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Silver Lining for Radiology in Recent Medicare Reimbursement Policy | Diagnostic Imaging

Canadian policy to improve MRI referrals has mixed results

Canadian policy to improve MRI referrals has mixed results

By Wayne Forrest, staff writer

August 7, 2014After policy changes were implemented, including the distribution of appropriateness guidelines and the creation of an online clinical decision-support tool for referring physicians, the number of inappropriate lumbar MRI referrals dropped from 48% to 37%.

However, there was no significant difference in the number of new lumbar MRI referrals before (246 per month) and after (233 per month) the policy went into effect (JACR, August 2014, Vol. 11:8, pp. 802-807).

More studies are needed to clarify the effects of the campaign, and other interventions will most likely be required to fully improve appropriateness of the exams, according to lead author and medical student Sean A. Kennedy, from McMaster University, and colleagues.

“We hope that the results of this study specifically highlight the role radiologists can play in improving the appropriateness of imaging referrals,” they wrote. “Working as an integrated unit with referring physicians, radiologists should serve as the gatekeepers to medical imaging resources.”

History of overutilization

The overuse of MRI to diagnose back problems is not a new concern. Previous studies have linked inappropriate referrals with a lack of knowledge, as well as patient demand and the practice of defensive medicine, the authors wrote.

Kennedy and colleagues did note that Canada fares better than most developed countries in the use of MRI per capita. One study found that in 2011 and 2012, 49 MRI scans per 1,000 people were performed in Canada; by comparison, the U.S. rate was 98 MRI exams per 1,000 and Germany’s rate was 95 MRI scans per 1,000.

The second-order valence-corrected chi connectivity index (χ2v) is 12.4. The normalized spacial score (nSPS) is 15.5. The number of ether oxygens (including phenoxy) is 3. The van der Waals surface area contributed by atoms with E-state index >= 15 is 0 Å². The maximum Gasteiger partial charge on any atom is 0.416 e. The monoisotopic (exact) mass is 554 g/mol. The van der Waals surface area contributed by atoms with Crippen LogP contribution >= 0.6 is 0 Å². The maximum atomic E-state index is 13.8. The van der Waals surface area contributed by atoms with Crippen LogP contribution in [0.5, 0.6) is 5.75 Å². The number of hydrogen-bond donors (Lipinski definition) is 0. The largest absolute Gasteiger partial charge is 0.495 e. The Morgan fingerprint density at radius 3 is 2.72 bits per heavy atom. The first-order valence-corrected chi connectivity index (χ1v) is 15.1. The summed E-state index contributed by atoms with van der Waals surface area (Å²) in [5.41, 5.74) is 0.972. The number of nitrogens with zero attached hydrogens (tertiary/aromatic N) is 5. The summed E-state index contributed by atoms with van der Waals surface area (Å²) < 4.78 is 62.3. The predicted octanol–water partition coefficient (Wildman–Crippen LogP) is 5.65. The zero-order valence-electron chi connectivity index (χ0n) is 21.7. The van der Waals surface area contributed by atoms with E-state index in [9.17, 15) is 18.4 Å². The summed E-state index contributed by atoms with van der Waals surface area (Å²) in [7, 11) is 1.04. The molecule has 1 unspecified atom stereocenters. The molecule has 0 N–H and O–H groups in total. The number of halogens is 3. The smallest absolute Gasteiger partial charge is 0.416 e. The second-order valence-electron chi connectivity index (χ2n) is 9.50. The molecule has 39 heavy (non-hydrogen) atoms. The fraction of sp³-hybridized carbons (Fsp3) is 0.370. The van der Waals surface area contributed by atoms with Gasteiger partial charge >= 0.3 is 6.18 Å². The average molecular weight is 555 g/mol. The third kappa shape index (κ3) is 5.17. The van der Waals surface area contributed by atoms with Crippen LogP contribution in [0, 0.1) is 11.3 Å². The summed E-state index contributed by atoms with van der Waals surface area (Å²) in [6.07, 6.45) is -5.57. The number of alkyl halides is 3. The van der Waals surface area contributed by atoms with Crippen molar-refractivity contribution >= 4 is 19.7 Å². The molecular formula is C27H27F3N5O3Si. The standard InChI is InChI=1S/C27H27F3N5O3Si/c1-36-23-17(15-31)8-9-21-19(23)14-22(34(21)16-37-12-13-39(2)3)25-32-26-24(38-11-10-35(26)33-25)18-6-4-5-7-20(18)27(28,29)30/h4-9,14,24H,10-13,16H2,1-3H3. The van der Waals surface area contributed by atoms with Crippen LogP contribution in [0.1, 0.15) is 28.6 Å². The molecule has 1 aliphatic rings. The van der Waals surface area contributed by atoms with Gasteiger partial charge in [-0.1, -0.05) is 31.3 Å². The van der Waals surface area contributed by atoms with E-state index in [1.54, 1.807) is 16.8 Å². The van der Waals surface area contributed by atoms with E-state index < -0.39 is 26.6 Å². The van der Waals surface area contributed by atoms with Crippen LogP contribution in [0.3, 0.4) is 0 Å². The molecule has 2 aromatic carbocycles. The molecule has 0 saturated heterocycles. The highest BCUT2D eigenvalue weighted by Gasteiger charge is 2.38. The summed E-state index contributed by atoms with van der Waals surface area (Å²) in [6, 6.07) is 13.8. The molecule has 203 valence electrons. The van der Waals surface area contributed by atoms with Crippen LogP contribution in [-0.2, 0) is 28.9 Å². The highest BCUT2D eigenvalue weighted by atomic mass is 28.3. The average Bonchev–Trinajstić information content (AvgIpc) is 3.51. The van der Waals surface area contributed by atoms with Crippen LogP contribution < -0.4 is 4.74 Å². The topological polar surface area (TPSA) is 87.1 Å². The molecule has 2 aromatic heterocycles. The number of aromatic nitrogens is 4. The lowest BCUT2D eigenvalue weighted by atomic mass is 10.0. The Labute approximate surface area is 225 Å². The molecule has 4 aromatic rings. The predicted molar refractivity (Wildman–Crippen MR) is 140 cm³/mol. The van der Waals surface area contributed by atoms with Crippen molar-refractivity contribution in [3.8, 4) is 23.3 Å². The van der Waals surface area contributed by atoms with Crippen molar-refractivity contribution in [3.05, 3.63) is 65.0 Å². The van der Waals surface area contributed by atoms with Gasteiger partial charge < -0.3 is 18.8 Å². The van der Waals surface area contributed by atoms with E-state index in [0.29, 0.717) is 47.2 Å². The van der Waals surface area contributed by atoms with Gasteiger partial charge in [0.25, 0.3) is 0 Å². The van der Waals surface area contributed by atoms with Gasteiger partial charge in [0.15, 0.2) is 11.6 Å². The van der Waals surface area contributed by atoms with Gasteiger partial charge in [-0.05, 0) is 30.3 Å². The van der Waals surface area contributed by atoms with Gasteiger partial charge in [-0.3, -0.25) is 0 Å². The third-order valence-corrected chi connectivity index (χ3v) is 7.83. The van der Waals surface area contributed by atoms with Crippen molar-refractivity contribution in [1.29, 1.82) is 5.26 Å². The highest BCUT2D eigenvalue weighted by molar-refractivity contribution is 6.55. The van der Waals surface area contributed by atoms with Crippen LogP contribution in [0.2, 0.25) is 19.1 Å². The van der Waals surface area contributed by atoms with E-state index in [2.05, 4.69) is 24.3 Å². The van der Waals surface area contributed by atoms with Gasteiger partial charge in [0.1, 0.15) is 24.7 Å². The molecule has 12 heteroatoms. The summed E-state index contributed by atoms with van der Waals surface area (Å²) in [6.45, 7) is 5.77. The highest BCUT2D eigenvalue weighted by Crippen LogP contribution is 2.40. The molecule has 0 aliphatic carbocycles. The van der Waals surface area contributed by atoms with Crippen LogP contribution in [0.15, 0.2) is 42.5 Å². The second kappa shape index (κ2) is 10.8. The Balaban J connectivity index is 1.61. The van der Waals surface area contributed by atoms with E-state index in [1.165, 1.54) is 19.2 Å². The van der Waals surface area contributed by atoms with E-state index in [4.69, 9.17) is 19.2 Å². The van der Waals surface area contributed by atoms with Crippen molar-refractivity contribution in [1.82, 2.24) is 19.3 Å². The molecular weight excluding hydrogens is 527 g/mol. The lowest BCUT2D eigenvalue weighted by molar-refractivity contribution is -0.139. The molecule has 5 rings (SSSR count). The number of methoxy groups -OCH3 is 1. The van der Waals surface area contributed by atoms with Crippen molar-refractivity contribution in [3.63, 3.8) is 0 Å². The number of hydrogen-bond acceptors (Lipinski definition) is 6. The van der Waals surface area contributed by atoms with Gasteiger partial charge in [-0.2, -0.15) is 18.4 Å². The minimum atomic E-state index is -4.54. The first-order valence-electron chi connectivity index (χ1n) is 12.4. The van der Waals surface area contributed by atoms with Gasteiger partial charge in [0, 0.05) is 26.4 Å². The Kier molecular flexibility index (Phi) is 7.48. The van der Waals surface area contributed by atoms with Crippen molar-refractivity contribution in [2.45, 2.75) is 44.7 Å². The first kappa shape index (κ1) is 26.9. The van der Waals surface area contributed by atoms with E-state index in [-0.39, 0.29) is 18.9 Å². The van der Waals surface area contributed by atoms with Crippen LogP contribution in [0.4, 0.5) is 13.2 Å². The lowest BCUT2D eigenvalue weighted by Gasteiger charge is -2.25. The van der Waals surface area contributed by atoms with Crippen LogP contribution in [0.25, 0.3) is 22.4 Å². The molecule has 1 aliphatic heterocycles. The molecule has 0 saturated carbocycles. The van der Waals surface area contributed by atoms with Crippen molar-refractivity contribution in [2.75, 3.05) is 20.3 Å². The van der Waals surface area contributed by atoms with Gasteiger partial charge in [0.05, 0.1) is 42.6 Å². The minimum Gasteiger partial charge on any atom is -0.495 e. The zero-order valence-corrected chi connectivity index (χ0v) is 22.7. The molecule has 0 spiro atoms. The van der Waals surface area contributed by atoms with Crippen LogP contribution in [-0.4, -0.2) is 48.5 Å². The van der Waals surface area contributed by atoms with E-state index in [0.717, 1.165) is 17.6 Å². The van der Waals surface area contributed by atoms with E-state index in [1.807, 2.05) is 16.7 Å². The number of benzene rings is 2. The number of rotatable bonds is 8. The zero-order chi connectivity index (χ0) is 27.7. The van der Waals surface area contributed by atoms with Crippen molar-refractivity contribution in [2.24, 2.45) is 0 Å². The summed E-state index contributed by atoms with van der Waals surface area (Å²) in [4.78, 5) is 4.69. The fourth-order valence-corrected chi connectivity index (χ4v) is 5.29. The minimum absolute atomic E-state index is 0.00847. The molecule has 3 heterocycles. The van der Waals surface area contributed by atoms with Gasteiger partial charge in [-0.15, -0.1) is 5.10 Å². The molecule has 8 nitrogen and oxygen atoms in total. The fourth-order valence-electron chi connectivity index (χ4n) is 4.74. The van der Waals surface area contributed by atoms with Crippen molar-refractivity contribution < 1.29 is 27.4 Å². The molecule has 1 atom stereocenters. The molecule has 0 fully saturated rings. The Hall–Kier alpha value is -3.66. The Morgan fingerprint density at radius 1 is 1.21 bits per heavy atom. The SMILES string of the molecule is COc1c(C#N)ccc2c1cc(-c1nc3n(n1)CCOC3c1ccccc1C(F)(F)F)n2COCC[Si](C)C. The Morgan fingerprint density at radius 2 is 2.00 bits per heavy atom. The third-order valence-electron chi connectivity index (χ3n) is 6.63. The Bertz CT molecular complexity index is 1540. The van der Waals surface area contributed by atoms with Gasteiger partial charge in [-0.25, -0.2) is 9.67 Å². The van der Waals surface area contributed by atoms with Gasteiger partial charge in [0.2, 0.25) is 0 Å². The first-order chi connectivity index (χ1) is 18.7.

Still, “lumbar MRI studies for low back pain are a heavy burden on the Canadian healthcare system,” they wrote.

In May 2012, the Ontario Ministry of Health launched its campaign intended to curb overutilization of lumbar MRI, with efforts such as changing the wording of billing codes, distributing appropriateness guidelines to physicians, and developing a decision-support tool, according to the researchers. Their retrospective analysis reviewed lumbar MRI referral forms from before and after the campaign.

A total of 600 lumbar MRI referrals — 300 before and 300 after the policy changes — were randomly selected for the study. The number of new referrals during three-month periods before and after policy implementation was also counted.

The prepolicy-change group included patients referred from January 1, 2012, through March 31, 2012. This cohort contained 151 women (53%) and 133 men (47%), who had a mean age of 52.3 years (± 16.4 years).

After the policy changes went into effect, Kennedy and colleagues paused data collection for a three-month grace period, beginning May 2012. “We felt that this was appropriate given that the wait time from referral to lumbar MRI at our center is < 69 days for nine in 10 patients,” they wrote.

For the postpolicy-change period, the researchers selected three months between August 1, 2012, and September 30, 2013. This group included 163 women (55%) and 131 men (45%), who had a mean age of 53.7 years (± 18.4 years).

Exam appropriateness

To assess the referrals, the researchers used American College of Radiology (ACR) Appropriateness Criteria for low back pain imaging. The criteria include six clinical factors for lumbar MRI referrals and a rating from 1 to 9 — the higher the score, the more appropriate the referral.